Jesus’ ministry is principally the ushering in of the kingdom of God, himself the center of its proclamation. When a parable speaks of the Kingdom, then Jesus is hidden behind the word Kingdom as its secret content. Likewise, his Blitzkrieg of mercy banishes disease and death from Galilee during the days of his ministry and brings to Judea the first rays of the Kingdom before whose dynamis the basileia of Satan must yield. The kingdom of God is the whole new activity of God which was proceeding in the life and work of Jesus. He is the center of that field of heaven-sent force before which Satan must ultimately yield.

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The Gospels use the kingdom of God reciprocally with Jesus himself, his name, and his message. In the triumphal entrance into Jerusalem, Mark records the praise of the coming kingdom of David, while Matthew and Luke give the praise to the person of the Messiah. “For my sake, and for the gospel’s” (Mark 10:29), or “for my name’s sake” (Matt. 19:29), becomes in Luke 18:29 “for the kingdom of God’s sake.” The preparation for this reciprocity is found in Daniel 7 where the Son of Man stands for the kingdom of the saints of God. While Mark 9:1 and Luke 9:27 speak of the coming of God’s kingdom in power, the parallel passage in Matthew 16:28 has the coming of the Son of man in his kingdom.

Accordingly, the Synoptists as well as John knew the reign of God in indissoluble relation with the person of Jesus, who revealed to them the mystery of God’s abundant grace. The kingdom of God is embodied in the Messiah himself. It is never an impersonal thing. It comes as Jesus performs God’s will for the salvation of men in a way of humiliation that only God’s grace could have wrought. It is not that the Kingdom could dawn somewhere and be severed from Jesus who brings it. Only in him can it be observed and met. Jesus has not only proclaimed the kingdom of God, he has created it. He is not only its Prophet but its King. The Kingdom is nowhere except where Jesus enters among us (Luke 17:21). Origen properly recognized that Christ is the Kingdom, autobasileia. And even Marcion had the insight that “in the Gospel Christ himself is the kingdom of God.” When, in his gracious love, the King became the obedient servant, the reign of God was present.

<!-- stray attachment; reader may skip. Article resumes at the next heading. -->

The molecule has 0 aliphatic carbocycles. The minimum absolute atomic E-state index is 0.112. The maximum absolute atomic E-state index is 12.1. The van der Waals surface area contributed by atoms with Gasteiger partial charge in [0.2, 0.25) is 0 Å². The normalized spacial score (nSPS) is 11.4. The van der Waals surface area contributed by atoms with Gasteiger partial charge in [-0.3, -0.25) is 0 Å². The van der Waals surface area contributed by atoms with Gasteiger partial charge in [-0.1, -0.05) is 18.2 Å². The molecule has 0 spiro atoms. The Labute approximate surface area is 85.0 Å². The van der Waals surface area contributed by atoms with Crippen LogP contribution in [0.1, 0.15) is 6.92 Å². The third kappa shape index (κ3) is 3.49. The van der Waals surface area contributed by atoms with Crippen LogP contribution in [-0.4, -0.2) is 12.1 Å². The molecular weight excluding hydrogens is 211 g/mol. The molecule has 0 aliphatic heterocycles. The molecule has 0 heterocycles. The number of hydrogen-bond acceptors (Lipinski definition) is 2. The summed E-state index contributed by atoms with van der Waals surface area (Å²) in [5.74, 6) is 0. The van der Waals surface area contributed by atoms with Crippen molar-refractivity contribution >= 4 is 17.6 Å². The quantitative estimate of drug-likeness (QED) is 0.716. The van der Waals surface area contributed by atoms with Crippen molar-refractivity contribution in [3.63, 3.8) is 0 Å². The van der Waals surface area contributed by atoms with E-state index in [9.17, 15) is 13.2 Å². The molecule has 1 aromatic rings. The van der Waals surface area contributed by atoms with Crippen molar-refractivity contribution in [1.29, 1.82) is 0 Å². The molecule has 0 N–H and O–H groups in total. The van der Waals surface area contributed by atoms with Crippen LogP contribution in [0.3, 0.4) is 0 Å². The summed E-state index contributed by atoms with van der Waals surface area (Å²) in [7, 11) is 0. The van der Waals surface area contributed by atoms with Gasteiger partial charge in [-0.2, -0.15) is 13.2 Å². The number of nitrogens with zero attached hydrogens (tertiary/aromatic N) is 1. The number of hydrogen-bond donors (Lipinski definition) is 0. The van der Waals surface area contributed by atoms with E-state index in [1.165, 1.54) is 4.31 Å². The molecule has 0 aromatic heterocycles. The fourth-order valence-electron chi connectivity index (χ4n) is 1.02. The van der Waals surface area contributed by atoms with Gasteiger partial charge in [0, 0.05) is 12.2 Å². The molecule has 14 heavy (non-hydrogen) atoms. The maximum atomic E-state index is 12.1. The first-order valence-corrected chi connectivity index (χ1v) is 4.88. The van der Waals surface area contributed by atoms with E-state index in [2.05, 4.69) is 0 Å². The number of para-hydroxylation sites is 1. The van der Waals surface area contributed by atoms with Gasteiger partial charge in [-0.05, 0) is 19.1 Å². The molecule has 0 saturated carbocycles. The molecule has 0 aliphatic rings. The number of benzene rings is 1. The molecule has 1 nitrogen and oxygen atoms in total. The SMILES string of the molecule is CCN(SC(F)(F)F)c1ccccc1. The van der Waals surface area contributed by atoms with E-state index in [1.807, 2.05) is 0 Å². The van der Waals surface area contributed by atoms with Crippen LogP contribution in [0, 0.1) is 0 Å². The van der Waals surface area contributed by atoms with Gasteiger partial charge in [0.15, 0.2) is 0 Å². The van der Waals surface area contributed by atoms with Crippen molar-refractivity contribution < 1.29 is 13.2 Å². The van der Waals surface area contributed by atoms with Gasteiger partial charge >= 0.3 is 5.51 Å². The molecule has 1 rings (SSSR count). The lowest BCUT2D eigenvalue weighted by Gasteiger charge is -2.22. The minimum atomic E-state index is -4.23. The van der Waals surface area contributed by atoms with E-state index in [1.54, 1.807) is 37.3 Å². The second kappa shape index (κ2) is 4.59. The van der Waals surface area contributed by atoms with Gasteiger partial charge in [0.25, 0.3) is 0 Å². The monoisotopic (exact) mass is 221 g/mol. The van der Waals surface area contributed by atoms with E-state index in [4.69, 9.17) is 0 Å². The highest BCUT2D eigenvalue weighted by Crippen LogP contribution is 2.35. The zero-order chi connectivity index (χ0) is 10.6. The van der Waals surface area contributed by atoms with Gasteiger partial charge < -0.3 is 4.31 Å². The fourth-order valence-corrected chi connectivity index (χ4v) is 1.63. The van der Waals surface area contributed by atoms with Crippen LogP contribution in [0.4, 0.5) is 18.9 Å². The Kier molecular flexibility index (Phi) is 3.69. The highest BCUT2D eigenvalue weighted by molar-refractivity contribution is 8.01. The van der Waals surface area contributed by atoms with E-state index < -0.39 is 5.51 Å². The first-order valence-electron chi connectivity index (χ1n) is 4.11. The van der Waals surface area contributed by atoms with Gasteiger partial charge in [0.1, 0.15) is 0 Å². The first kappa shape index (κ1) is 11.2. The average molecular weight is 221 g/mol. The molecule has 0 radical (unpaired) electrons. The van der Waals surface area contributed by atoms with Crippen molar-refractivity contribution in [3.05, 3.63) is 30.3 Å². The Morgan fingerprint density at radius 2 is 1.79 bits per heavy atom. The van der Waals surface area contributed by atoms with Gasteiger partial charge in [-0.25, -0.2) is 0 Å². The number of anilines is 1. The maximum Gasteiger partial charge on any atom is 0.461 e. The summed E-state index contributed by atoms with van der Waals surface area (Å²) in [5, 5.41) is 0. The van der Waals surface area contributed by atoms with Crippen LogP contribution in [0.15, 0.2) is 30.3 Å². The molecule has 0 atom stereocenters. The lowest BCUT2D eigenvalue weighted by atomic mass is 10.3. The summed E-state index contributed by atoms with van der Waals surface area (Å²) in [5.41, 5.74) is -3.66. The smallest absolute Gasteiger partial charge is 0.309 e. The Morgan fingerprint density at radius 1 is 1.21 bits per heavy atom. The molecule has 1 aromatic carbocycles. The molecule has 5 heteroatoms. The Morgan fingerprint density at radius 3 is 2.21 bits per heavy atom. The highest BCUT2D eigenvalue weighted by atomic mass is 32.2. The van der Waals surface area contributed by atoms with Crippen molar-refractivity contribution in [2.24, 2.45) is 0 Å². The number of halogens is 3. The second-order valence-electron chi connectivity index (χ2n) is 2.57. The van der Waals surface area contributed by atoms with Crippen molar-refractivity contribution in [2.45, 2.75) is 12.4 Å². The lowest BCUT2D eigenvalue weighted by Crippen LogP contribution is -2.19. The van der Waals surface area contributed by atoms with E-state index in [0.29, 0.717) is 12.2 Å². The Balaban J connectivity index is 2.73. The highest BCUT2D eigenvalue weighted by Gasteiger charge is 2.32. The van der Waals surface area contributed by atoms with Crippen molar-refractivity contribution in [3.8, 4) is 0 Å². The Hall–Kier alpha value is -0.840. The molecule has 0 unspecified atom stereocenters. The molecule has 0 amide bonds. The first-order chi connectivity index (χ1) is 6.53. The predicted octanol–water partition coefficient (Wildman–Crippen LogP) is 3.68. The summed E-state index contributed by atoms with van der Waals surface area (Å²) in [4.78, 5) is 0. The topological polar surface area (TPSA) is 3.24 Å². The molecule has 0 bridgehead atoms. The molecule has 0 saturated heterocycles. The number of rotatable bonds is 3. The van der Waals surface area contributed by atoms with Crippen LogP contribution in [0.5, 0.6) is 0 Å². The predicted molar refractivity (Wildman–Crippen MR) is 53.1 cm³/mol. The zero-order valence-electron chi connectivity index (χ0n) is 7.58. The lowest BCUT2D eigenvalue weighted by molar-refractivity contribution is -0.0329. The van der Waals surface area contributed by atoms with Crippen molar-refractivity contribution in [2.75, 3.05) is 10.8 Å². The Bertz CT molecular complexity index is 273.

In the Epistles, the terminology changes with regard to the Kingdom. What is the kingdom of God or of heaven in the Gospels becomes the Lordship of Jesus by the pen of the Apostle. And here, with respect to the Kingdom, embodied in the Messiah, wrought out for men in his death for our sins and resurrection for our justification, and to be established in glory at the Parousia, current students of the kerygma are finding the true connection between the Gospel on the lips of Jesus and in the writings of Peter and Paul. Lake’s liberal contrast between the so-called gospel of Jesus and the gospel about Jesus vanished into thin air. Jesus sums up in his own person and work the meaning of the kingdom of God—that the message and the messenger are one. God has graciously translated us from the thralldom of Satan into the kingdom of the Son of his love, and there he has given us the blessed hope of his glorious appearing.

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Moreover, the Church is not to be separated from the Jesus of the Gospels, as the liberals on the one hand and the dispensationalists on the other have done. Jesus as Messiah is central to the Church as he is the Kingdom. He builds his Church on that revelation of his own Messiahship which the Father makes to Peter. The messianic expectation of the Old Testament included the formation of a faithful new Israel. In Christ, the God of the Old Testament so speaks that the New Testament Church is the fulfillment of the Old Testament congregation.

As Jesus preaches repentance for the coming of the Kingdom, he draws disciples to himself, forgives them their sins, and heals their diseases. Those who accept him as the Messiah become the nucleus of the new Israel. As the shepherd leads the flock, as the hen gathers her chickens under her wings, as the Servant of the Lord justifies many, and as the Son of Man represents the Kingdom of the saints of the Most High, so the Messiah, the King, has the twelve disciples who shall judge the twelve tribes of Israel, and the Lord has his Church. The Messiah and his people belong together, for in him they are a royal priesthood. Jesus directed the disciples not to the Torah of the rabbis nor to the ideas of Socrates but to himself.